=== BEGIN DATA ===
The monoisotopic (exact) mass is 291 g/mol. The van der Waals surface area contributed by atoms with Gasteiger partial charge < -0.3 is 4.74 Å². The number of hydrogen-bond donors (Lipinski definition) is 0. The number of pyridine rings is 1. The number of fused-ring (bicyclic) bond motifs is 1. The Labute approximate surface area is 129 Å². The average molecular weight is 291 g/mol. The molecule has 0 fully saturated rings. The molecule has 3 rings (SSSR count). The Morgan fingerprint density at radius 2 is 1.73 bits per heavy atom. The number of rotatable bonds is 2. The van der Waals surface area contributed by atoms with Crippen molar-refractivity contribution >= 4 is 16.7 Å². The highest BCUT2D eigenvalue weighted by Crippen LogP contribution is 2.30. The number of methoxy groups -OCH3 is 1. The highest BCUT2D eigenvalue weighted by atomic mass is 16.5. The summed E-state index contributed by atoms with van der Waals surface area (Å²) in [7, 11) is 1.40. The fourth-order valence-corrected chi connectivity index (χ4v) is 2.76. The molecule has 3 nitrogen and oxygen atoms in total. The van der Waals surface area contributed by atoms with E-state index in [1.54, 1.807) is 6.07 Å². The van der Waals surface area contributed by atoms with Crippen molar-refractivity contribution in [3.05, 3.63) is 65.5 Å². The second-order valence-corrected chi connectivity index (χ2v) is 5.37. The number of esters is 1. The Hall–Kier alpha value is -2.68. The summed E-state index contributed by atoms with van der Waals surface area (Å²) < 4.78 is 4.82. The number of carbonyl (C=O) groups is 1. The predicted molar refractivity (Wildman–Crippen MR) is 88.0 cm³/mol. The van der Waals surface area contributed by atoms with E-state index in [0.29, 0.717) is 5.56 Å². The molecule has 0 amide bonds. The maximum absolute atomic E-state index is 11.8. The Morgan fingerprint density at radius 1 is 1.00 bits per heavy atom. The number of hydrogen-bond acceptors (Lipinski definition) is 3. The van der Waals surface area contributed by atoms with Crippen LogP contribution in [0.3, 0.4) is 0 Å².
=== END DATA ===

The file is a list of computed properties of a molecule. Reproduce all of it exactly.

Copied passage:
The monoisotopic (exact) mass is 291 g/mol. The van der Waals surface area contributed by atoms with Gasteiger partial charge < -0.3 is 4.74 Å². The number of hydrogen-bond donors (Lipinski definition) is 0. The number of pyridine rings is 1. The number of fused-ring (bicyclic) bond motifs is 1. The Labute approximate surface area is 129 Å². The average molecular weight is 291 g/mol. The molecule has 0 fully saturated rings. The molecule has 3 rings (SSSR count). The Morgan fingerprint density at radius 2 is 1.73 bits per heavy atom. The number of rotatable bonds is 2. The van der Waals surface area contributed by atoms with Crippen molar-refractivity contribution >= 4 is 16.7 Å². The highest BCUT2D eigenvalue weighted by Crippen LogP contribution is 2.30. The number of methoxy groups -OCH3 is 1. The highest BCUT2D eigenvalue weighted by atomic mass is 16.5. The summed E-state index contributed by atoms with van der Waals surface area (Å²) in [7, 11) is 1.40. The fourth-order valence-corrected chi connectivity index (χ4v) is 2.76. The molecule has 3 nitrogen and oxygen atoms in total. The van der Waals surface area contributed by atoms with E-state index in [1.54, 1.807) is 6.07 Å². The van der Waals surface area contributed by atoms with Crippen molar-refractivity contribution in [3.05, 3.63) is 65.5 Å². The second-order valence-corrected chi connectivity index (χ2v) is 5.37. The number of esters is 1. The Hall–Kier alpha value is -2.68. The summed E-state index contributed by atoms with van der Waals surface area (Å²) < 4.78 is 4.82. The number of carbonyl (C=O) groups is 1. The predicted molar refractivity (Wildman–Crippen MR) is 88.0 cm³/mol. The van der Waals surface area contributed by atoms with E-state index in [0.29, 0.717) is 5.56 Å². The molecule has 0 amide bonds. The maximum absolute atomic E-state index is 11.8. The Morgan fingerprint density at radius 1 is 1.00 bits per heavy atom. The number of hydrogen-bond acceptors (Lipinski definition) is 3. The van der Waals surface area contributed by atoms with Crippen LogP contribution in [0.3, 0.4) is 0 Å².